Students embrace vegetarian diets and animal lives

“Meat is nasty” says Whitaker

Anna Pohl, Opinion Editor

A study published in Vegetarian Times found that 7.3 million United States citizens follow a vegetarian diet. Last year, freshman Jackie Gantz joined these numbers.

“I really liked animals a lot,” Gantz said, and could not justify eating them at the cost of their deaths.

Reasons behind lifestyle

Prior to abstaining from meat, “I had done a little research,” Gantz said. When she ate meat she had not been including many fruits or vegetables in her diet and found that vegetarianism was healthier.

However, the major factor in her decision to become vegetarian was due to videos documenting food production.

Senior Sarah Whitaker was sickened by the treatment of animals in the food industry. “Eventually, I was like, wow, meat is nasty,” she said.

Whitaker has a job taking care of animals at a veterinary clinic and hopes to become a veterinarian. “It felt hypocritical to love animals and eat them,” she said, especially since her goal is to save animals, she said.

“Some people have misperceptions sometimes of how animals are treated or they personally don’t believe in killing animals,” which is why they become vegetarian, sophomore Ike Richey said. Rickey is a hunter and has been around hunters his entire life. “It helps you learn responsibility and proper care (of animals),” he said.

If Richey caused an animal to suffer, he would feel guilty. “I try to make it as quick and painless as possible,” he said. He does not support groups that treat animals inhumanely.

Although Richey avoids inflicting unnecessary pain upon the animals he hunts, Whitaker dislikes the concept of killing animals for sport. “To me, hunting is murder,” she said.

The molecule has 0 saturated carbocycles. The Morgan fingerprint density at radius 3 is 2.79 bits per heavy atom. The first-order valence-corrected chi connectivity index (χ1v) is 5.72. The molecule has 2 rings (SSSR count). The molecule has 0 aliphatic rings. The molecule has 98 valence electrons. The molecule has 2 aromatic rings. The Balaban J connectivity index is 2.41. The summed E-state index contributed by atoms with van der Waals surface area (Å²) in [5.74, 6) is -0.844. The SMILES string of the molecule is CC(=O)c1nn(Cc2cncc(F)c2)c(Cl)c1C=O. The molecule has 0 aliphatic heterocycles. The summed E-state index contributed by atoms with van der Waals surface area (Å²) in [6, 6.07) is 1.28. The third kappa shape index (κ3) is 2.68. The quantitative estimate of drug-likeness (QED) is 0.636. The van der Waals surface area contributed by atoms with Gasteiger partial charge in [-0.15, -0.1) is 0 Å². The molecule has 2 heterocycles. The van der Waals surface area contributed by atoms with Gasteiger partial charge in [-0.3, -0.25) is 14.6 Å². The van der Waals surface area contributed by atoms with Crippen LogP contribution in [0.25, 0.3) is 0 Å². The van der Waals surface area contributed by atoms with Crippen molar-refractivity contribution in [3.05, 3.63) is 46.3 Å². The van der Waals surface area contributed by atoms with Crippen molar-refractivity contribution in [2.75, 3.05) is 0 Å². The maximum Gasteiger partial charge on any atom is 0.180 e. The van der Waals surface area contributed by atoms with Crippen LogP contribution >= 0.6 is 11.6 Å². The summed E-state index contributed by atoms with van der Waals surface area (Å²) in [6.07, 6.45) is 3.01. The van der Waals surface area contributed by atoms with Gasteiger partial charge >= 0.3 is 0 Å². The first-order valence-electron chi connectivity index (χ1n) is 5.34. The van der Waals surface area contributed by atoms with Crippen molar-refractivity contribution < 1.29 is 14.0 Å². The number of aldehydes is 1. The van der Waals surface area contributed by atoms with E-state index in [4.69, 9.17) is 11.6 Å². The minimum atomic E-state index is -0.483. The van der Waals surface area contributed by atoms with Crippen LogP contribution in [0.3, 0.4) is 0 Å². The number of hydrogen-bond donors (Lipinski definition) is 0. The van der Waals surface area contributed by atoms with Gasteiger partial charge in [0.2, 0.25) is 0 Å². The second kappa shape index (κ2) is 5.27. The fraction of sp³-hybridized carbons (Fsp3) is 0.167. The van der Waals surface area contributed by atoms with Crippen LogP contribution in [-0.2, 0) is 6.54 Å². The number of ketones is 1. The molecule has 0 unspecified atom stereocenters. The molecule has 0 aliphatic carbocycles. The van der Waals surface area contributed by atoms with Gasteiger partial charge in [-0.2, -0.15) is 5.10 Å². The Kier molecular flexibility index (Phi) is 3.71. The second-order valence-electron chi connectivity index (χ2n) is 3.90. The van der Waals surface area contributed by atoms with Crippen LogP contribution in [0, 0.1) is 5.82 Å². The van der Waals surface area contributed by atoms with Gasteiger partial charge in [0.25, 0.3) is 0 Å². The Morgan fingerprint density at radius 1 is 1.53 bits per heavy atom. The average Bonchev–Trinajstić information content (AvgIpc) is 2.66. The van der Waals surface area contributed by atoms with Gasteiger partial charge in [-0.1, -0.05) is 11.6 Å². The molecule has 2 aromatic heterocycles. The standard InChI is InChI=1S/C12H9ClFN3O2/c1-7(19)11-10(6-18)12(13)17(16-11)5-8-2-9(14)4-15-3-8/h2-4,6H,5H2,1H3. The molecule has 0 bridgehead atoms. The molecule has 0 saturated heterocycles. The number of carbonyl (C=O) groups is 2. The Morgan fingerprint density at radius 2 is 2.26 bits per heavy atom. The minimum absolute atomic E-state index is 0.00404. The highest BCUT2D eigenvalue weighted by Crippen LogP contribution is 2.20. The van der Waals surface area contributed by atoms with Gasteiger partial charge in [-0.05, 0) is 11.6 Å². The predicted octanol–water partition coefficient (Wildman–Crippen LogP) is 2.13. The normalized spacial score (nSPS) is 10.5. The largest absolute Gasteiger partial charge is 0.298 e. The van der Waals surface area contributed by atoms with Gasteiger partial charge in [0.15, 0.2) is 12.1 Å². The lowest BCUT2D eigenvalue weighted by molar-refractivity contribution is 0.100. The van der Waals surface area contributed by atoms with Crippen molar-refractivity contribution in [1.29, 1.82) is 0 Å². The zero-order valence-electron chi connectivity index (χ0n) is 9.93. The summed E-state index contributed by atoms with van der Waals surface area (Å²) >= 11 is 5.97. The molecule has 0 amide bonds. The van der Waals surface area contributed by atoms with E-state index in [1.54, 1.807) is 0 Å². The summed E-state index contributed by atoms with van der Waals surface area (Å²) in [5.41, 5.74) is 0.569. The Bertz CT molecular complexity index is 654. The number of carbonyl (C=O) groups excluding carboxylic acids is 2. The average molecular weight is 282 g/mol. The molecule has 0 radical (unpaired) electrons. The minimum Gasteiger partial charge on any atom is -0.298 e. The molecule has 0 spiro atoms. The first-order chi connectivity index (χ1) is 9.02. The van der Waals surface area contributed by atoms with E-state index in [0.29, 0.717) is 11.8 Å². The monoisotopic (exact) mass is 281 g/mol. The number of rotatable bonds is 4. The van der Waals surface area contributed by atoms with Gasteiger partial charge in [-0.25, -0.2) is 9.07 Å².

“Even when I ate meat, I didn’t like hunting,” Gantz said.

When the topic of hunting is mentioned in a conversation, Whitaker leaves. “I don’t like to start arguments with people,” she said. If pressed, though, Whitaker will “hit them with the facts,” she said.

Nutritious diet

“People used to look at it as vegetarians might not get all the nutrients that they need,” said biology teacher Dr. Aarti Brooks. “With more and more studies being done (it has been found that) vegetarians are able to get the same nutrition as others,” she said.

Mrs. Sue Mills, human anatomy and physiology teacher, teaches several vegetarian students. “I was just concerned that they were getting the proper nutrients,” she said.

“A lot of nutrients that the body needs you can’t find only in plants,” Mills said. “That’s why humans have been eating meat for centuries.”

Mills said without the proper supplements and attention, a vegetarian diet would cause one to become malnourished. “It’s possible, you just have to be mindful,” she said.

When certain nutrients cannot be obtained through plant based sources, “I’ll take vitamins, like B12,” Whitaker said.

Gantz also takes a daily vitamin. “(I) try to put extra things like nuts and beans in my diet,” she said. Both Whitaker and Gantz eat protein bars every day as well.

“Vegetarians are able to get the same type of nutrition as others.” Brooks said. In fact, studies suggest that a vegetarian diet can decrease the risk for diabetes, cancers, and heart disease, according to Brooks.

“Biologically, we do not need meat,” Brooks said. She said a vegetarian diet is not harmful and can be beneficial.

Whitaker said she feels much better now than she did while eating meat. “I think anyone should definitely go for it because it’s healthy,” she said. Whitaker also feels more confident since becoming vegetarian.

“I respect everyone for how the choose to live,” said Gantz. But “I think it’s good to try it at least one in their life.”